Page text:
New listing protects Atlantic and Pacific populations in US waters. Proponents say ESA Listing an effective safety net for imperiled species
The US National Marine Fisheries Service has listed four populations of scalloped hammerhead shark, Sphyrna lewini, under the American Endangered Species Act (ESA).
“It’s sobering that we must begin adding shark species to the endangered species list,” said Taylor Jones, endangered species advocate for WildEarth Guardians, an American non-profit organization. “Our oceans are in serious trouble and this is only the first step toward protecting and restoring the ocean ecosystems that these amazing carnivores call home.”
Scalloped hammerheads can be grouped into six distinct populations distinguished by genetics, geography, and behaviour. The new listing rule protects the Central and Southwest Atlantic populations and the Indo-West Pacific populations as Threatened, and the Eastern Atlantic and Eastern Pacific populations as Endangered.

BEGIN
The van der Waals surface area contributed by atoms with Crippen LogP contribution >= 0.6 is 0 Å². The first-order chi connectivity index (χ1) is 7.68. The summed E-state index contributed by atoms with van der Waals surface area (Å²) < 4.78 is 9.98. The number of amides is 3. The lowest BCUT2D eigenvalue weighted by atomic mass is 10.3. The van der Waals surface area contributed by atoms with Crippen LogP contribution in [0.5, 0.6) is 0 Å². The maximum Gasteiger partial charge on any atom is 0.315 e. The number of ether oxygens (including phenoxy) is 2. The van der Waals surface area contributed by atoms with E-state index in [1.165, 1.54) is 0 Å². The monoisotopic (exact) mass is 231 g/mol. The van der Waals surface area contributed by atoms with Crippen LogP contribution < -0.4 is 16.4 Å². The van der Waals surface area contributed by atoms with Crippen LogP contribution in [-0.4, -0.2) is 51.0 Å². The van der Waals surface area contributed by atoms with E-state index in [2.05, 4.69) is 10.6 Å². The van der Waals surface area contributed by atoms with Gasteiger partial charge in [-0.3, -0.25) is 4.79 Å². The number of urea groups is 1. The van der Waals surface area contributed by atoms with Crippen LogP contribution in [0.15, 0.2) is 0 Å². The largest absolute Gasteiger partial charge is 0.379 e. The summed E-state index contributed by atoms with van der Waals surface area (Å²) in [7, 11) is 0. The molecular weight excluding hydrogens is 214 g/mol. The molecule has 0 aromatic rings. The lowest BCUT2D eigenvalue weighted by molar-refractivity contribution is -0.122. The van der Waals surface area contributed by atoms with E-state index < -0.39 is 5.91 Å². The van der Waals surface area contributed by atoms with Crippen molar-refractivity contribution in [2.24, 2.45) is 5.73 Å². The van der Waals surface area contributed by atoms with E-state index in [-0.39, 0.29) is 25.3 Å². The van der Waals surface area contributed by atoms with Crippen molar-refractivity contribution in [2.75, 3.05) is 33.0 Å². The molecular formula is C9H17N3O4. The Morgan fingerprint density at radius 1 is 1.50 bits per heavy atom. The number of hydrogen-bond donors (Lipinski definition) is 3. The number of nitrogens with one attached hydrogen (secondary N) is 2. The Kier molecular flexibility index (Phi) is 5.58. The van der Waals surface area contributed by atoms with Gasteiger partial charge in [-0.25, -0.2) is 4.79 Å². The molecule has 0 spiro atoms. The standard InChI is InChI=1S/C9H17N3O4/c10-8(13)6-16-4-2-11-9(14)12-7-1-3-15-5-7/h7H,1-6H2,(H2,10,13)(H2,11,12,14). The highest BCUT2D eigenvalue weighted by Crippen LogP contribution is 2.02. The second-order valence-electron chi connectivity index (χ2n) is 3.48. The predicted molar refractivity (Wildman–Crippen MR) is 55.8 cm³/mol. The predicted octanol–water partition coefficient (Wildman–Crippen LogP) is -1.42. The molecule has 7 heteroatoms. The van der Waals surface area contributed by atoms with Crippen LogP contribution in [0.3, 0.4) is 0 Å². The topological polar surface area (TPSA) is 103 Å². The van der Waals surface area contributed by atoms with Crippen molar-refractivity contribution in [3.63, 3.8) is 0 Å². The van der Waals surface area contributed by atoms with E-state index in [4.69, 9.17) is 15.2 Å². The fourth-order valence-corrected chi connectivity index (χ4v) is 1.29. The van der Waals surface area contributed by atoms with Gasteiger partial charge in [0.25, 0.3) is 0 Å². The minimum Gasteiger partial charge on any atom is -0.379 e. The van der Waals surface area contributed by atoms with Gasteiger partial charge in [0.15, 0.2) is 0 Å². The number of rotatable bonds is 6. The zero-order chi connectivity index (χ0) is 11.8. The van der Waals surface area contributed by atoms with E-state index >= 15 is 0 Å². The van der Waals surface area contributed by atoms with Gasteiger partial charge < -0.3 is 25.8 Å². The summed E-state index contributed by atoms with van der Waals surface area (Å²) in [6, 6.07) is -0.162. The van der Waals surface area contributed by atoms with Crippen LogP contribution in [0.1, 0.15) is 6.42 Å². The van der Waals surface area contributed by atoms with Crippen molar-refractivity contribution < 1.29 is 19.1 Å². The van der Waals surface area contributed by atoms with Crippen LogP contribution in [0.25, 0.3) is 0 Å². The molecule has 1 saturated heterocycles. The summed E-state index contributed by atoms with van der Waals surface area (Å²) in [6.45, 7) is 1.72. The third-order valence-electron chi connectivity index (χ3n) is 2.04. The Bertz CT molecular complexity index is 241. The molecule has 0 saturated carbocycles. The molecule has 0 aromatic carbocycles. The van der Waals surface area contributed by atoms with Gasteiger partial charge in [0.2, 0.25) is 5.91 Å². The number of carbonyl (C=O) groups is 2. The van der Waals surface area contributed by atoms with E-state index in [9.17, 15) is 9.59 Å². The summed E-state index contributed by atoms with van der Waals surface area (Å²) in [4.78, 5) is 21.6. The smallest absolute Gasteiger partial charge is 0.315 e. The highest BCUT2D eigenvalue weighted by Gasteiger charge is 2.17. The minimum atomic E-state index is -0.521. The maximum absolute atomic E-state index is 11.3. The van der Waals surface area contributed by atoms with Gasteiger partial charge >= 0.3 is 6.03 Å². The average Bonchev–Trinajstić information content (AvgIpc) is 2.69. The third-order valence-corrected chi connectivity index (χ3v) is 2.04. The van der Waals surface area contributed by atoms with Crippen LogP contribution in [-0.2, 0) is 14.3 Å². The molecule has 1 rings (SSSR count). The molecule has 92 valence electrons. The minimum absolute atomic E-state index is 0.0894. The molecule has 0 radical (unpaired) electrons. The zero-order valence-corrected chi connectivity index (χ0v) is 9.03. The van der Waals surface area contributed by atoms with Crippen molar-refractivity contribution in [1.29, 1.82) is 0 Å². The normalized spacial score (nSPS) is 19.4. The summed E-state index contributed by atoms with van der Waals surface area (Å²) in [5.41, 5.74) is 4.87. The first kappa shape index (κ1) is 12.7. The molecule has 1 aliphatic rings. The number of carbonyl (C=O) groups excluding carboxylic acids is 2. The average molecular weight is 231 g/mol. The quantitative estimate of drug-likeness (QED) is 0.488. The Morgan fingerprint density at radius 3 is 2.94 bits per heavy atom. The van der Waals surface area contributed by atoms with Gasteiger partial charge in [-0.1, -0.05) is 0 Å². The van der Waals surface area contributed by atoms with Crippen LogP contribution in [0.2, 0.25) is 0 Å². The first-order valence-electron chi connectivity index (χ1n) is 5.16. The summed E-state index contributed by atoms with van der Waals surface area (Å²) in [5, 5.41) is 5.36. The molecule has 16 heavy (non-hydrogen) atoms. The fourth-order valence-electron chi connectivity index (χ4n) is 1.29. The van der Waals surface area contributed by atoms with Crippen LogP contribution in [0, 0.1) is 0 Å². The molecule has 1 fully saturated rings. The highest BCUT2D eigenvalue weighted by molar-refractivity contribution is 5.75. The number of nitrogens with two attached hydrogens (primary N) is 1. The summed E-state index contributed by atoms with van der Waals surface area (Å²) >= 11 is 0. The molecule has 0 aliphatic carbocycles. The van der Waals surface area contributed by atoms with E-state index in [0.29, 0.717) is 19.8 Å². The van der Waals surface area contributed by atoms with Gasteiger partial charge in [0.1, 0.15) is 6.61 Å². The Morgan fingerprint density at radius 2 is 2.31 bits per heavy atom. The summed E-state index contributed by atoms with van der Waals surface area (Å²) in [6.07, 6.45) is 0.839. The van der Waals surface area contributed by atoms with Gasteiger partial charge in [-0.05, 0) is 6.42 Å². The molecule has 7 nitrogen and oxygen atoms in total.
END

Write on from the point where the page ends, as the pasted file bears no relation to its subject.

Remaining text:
“The listing of the scalloped hammerhead is an important indication that the human exploitation of marine species has taken its toll,” said Michael Harris, Director of the Wildlife Law Program launched by the American organization Friends of Animals, to use environmental laws to protect wildlife and their habitats. “It is about time that our government took action to protect hammerheads. Now they should do the same for the many species still awaiting review under the ESA,” he added.
Sharks are also accidentally caught and killed in the course of fishing operations targeting other species. Many experts consider fishing to be the greatest threat to the future of all shark species. Listing under the ESA has proven to be an effective safety net for imperiled species, with proponents saying the law is a vital safeguard against the current extinction crisis. Most sharks, including the scalloped hammerhead, maintain oceanic ecosystems as apex carnivores.
Shark species worldwide are dwindling in the face of heavy fishing pressures, with animals killed for their meat and fins. Ecosystem stability and biodiversity can suffer from the removal of this top predator.